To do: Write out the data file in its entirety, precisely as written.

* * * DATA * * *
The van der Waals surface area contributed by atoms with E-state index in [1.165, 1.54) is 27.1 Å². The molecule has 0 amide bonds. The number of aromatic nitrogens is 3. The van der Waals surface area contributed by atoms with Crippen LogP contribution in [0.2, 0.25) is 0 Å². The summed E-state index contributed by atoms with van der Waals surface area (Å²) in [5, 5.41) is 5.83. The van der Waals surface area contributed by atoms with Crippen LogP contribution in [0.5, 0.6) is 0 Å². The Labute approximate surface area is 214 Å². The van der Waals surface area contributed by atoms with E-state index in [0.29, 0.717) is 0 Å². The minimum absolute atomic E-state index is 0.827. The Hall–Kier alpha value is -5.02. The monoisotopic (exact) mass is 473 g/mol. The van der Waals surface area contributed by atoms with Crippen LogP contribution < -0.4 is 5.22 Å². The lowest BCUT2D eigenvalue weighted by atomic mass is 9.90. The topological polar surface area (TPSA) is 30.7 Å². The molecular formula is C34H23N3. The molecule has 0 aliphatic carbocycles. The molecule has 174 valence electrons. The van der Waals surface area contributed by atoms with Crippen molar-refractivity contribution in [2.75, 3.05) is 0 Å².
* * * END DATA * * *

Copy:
The van der Waals surface area contributed by atoms with E-state index in [1.165, 1.54) is 27.1 Å². The molecule has 0 amide bonds. The number of aromatic nitrogens is 3. The van der Waals surface area contributed by atoms with Crippen LogP contribution in [0.2, 0.25) is 0 Å². The summed E-state index contributed by atoms with van der Waals surface area (Å²) in [5, 5.41) is 5.83. The van der Waals surface area contributed by atoms with Crippen LogP contribution in [0.5, 0.6) is 0 Å². The Labute approximate surface area is 214 Å². The van der Waals surface area contributed by atoms with E-state index in [0.29, 0.717) is 0 Å². The minimum absolute atomic E-state index is 0.827. The Hall–Kier alpha value is -5.02. The monoisotopic (exact) mass is 473 g/mol. The van der Waals surface area contributed by atoms with Crippen LogP contribution < -0.4 is 5.22 Å². The lowest BCUT2D eigenvalue weighted by atomic mass is 9.90. The topological polar surface area (TPSA) is 30.7 Å². The molecular formula is C34H23N3. The molecule has 0 aliphatic carbocycles. The molecule has 174 valence electrons. The van der Waals surface area contributed by atoms with Crippen molar-refractivity contribution in [2.75, 3.05) is 0 Å².